Hindu fair focus on service to society, students

Chennai: The thing about Hindu spiritualism is that good deeds done by organisations are rarely showcased in public domain. In reality, there is an unbelievable amount of charity work done by them. And a visit to the ongoing Hindu Spiritual and Service Fair at AM Jain College, Meenambakkam, shows that in ample measure.

More than 400 stalls have been set up by religious centres from across the country. A total of 12 lakh peoples have already visited the fair this year (which concludes later today). It is organised jointly by Moral and Cultural Training Foundation (IMCTF) and Hindu Spiritual and Service Foundation.


Eminent commentator on social, political and economic issues and one of the key figures behind the Hindu Fair, S Gurumurthy said,”the seeds of the fair were sown way back in 2005 on foreign soil. It was there in the United States”, he recalled, several members of the Indian Diaspora reported a misunderstanding about Hindu spiritualism, that it wasn’t compassionate towards the sufferings of the poor.

“Hence, we planned such a fair to tell the world the good deeds carried out by Hindus silently,” he added.


The fair focusses on educating children about the need to protects forests and wildlife, preserving ecology, inculcating family and human values, respect towards women and promoting patriotism.

Also the need to revive traditional games of India were the theme this year. Over 1,000 competitions in about 180 traditional games were conducted in which thousands of school children participated.


Even before the advent of Allopathy system of medicine, Hindus had their own indigineous methods to treat diseases. They were on display at the fair this time. Herbal and Siddha medicines, traditional food items, a ‘Pathanjali’ stall with their brand of noodles, corn flakes, biscuits and energy bars saw huge crowd.

Another stall offered an alternative form of treatment called ‘Nadi Pareeksha’. “Based on one’s dhosha – vata, pitta and kapha – we prescribe changes in food habits and lifestyle”, said Rajesh S, a Siddha physician.


Literature pertaining to Hindu Dharma were available under one roof at the stalls, at affordable cost. “We sell them at cheaper rates. For us it is not about making money, but ensure the people get to read the great works which lays a path for them to live a good life”, says Kannan , a publisher.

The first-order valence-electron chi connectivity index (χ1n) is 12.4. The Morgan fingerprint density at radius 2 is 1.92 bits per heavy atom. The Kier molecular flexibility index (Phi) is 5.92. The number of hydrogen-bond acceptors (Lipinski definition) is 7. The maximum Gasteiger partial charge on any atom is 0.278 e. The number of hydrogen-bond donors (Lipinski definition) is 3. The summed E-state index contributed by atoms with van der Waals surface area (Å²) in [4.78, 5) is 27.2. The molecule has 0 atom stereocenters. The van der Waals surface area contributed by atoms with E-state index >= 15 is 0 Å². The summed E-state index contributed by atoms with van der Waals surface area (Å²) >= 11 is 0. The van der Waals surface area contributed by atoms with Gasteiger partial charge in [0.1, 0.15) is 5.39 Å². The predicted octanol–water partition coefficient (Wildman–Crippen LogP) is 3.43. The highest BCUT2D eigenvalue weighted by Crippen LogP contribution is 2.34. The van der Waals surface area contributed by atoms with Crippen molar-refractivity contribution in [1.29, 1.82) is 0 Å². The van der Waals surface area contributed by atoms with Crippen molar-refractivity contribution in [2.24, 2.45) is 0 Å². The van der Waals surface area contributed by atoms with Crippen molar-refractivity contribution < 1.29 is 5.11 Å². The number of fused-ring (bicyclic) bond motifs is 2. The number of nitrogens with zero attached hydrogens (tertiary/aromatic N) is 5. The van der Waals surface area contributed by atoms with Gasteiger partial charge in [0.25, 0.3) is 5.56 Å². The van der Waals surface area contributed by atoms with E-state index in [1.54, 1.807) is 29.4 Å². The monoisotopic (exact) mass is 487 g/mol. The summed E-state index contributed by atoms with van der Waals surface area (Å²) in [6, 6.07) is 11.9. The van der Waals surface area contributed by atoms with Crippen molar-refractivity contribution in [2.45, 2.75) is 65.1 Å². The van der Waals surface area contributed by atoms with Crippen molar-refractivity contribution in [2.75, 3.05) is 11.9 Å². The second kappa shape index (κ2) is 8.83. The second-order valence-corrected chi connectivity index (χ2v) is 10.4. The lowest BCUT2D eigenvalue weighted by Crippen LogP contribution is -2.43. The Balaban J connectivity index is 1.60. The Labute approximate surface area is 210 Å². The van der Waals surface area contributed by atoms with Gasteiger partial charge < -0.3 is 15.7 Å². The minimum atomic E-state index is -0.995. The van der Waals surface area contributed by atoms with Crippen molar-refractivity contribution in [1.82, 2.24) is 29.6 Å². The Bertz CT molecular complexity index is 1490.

Mahabharathm, Ramayana, Bhagwad Geeta in various languages, works of Swami Chinmayananda, English and Tamil commentaries of various works by Seers like Sankaracharya, Madvacharya, Raghavendra are offered at discounted rates.


“The epitome of Hindu culture is excellent craftsmenship”, says Ramamurthy, who has put a stall replicating ancient temples of India. The stall has replicas of the presiding deities of various shrines including Somnath, Kanchipuram Kamakshi temple, Vellore Golden temple,

Triplicane Parathsarathy temple, Lord Bhairavar from Erode district, Mata Amritanandamayi’s Math among others.

The wax statute of Kanchi acharya Maha Periyava is a big attraction among the steady stream of visitors, who click selfies there. A huge set replicating stories from mythology are catchy, grand and colourful.


The fair did seem to have another purpose. A much thought has been given to arrest the religious conversions that are prevalent in our society too. A few vigilante organisation have come up with stalls educating people on the need to respect their faith and act against ‘conversions’.

Banners displaying Love Jihad, and various forms of display boards urging the need to stand together as Hindus are put up.


Another striking feature of the Hindu Spiritual and Service Fair this time is their nose for technology. A huge tree erected at the venue called ‘Sanathan Tree’ was well-lit. This tree was made in such a way that it cleared the doubts of mythology and Hindu culture among students by answering the question of students

through an audio-visual presentation.

Also various Hindu organisations registered the WhatsApp numbers of the visitors to ensure that they are connected all 365 days and carry the message and services of the respective organisations.


The Mata Amrithanandamayi Math, Ramakrishna Math, Kanchi Kamakotti Peetam, ISKCON, Chinmaya Mission, Seva Bharathy, Sripuram Narayani temple, Adhiparasakthi Siddhar Peetam, Akhila Bharatha Ayyappa Seva Samajam, Arya Samaj and Sri Sri Jagadguru

Shankaracharya Mahasamsthanam were some of the organisations that set up stalls that vividly explained not just their spiritual works but also their commitment to society.

Source: newstodaynet.com